Wake County Superintendent Tony Tata and three school board members are heading to Pittsburgh this weekend to see what education lessons they can learn from the Steel City.
The Wake school contingent is among a group of local elected officials, government officials, business people and community leaders who are participating in this year's Greater Raleigh Chamber of Commerce Inter-City Visit and Leadership Conference. The group will meet with different Pittsburgh leaders to see how the city has transformed itself.
On the education side, the part of the trip that will most likely be relevant is a discussion about The Pittsburgh Promise Program. Students who graduate from Pittsburgh Public Schools or local charter high schools with at least a 2.5 GPA and 90 percent attendance record receive up to $40,000 in college scholarships for in-state schools.
The students don't have to compete to get the money. They'll receive it as long as they meet the eligibility requirements. The amount is dependent upon how long they've attended schools in Pittsburgh with those who've been there since kindergaren getting the most money.
The scholarship program relies on donations, something that would likely have to be repeated if implemented here in Wake.
The Pittsburgh Public Schools are considered one of the more successful examples of districts run by graduates of the Broad Superintendents Academy. The current superintendent and her predecessor are Broad graduates, just like Tata..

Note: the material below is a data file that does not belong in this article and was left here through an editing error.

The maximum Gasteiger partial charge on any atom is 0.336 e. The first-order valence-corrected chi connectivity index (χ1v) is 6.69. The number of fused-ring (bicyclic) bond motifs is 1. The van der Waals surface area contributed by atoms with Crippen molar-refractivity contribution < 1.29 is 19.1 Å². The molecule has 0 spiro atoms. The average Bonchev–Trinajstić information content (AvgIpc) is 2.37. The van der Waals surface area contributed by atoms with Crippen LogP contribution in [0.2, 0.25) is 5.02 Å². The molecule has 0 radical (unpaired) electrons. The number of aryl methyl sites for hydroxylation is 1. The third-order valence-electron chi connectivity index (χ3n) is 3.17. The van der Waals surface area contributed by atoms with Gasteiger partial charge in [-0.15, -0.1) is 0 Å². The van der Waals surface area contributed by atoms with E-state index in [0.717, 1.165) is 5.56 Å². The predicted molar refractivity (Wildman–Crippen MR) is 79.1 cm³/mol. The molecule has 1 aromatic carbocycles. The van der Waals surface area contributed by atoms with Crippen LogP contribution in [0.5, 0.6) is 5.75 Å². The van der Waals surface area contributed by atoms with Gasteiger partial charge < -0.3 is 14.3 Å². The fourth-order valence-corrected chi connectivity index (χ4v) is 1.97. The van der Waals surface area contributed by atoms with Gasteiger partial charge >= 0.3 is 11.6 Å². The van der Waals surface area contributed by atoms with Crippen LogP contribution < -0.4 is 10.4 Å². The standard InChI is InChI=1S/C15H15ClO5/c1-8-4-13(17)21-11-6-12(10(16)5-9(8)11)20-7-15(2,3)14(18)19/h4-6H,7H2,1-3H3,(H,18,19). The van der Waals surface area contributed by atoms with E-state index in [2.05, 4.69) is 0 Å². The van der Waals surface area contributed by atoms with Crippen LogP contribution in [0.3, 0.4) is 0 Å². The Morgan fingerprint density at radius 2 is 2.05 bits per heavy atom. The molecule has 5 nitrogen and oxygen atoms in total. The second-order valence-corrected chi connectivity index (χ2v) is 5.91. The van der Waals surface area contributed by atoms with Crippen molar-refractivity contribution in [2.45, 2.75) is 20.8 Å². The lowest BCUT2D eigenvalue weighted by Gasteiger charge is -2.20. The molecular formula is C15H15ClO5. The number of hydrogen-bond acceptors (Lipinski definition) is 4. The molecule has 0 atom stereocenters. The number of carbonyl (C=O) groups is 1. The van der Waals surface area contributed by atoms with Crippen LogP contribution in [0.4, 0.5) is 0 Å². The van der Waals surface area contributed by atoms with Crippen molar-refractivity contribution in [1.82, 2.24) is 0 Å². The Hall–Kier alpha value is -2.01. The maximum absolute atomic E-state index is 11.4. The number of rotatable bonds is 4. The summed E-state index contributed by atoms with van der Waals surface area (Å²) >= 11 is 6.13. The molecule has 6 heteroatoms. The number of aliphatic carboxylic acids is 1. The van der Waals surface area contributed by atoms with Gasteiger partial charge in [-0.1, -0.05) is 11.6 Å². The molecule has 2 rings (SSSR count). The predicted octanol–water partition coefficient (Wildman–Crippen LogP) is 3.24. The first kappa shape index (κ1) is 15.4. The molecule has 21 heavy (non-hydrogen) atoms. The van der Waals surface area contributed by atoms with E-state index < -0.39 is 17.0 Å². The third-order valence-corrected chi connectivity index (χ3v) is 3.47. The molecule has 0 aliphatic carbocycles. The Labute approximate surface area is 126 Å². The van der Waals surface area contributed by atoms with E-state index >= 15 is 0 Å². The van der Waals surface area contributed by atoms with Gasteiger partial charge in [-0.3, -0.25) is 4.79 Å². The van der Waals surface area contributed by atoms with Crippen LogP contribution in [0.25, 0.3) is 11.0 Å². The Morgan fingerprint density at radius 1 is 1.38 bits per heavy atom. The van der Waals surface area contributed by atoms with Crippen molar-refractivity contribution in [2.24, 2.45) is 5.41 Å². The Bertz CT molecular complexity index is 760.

In addition to Tata, school board chairman Kevin Hill, school board member Susan Evans and school board member Christine Kushner are scheduled to go on the trip. The Greater Raleigh Chamber of Commerce is footing the costs for Tata and the school board members.
The Wake school group will skip Tuesday's discussion about fracking to make it back in time for the school board meeting.
The Chamber is paying the costs for the managers, such as Tata and Wake County Manager David Cooke. For elected officials, the Chamber is offering a $999 per person government rate instead of the regular $2,150 per person charge.
The Chamber provided three scholarships for each government body, which in this case covered the costs for the three school board members. Some bodies like the Raleigh City Council are sending more than three people so some are covered by the scholarships and others are paying the government rate.